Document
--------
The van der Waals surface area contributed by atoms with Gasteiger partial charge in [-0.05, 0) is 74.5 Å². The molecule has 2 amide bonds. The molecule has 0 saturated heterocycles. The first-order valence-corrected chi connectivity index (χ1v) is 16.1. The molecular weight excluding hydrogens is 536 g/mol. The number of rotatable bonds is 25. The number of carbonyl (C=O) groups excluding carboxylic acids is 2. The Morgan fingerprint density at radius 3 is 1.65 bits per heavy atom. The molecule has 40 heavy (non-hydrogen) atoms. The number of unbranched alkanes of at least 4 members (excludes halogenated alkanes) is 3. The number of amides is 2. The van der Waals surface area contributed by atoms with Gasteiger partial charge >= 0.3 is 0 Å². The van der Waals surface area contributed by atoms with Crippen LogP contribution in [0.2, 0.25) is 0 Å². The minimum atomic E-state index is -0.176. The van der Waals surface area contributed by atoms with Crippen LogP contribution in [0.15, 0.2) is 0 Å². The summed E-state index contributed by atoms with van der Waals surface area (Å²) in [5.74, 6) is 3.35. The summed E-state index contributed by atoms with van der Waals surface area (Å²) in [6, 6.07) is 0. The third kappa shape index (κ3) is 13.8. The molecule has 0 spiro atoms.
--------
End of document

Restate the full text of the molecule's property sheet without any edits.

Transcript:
The van der Waals surface area contributed by atoms with Gasteiger partial charge in [-0.05, 0) is 74.5 Å². The molecule has 2 amide bonds. The molecule has 0 saturated heterocycles. The first-order valence-corrected chi connectivity index (χ1v) is 16.1. The molecular weight excluding hydrogens is 536 g/mol. The number of rotatable bonds is 25. The number of carbonyl (C=O) groups excluding carboxylic acids is 2. The Morgan fingerprint density at radius 3 is 1.65 bits per heavy atom. The molecule has 40 heavy (non-hydrogen) atoms. The number of unbranched alkanes of at least 4 members (excludes halogenated alkanes) is 3. The number of amides is 2. The van der Waals surface area contributed by atoms with Gasteiger partial charge >= 0.3 is 0 Å². The van der Waals surface area contributed by atoms with Crippen LogP contribution in [0.2, 0.25) is 0 Å². The minimum atomic E-state index is -0.176. The van der Waals surface area contributed by atoms with Crippen LogP contribution in [0.15, 0.2) is 0 Å². The summed E-state index contributed by atoms with van der Waals surface area (Å²) in [5.74, 6) is 3.35. The summed E-state index contributed by atoms with van der Waals surface area (Å²) in [6, 6.07) is 0. The third kappa shape index (κ3) is 13.8. The molecule has 0 spiro atoms.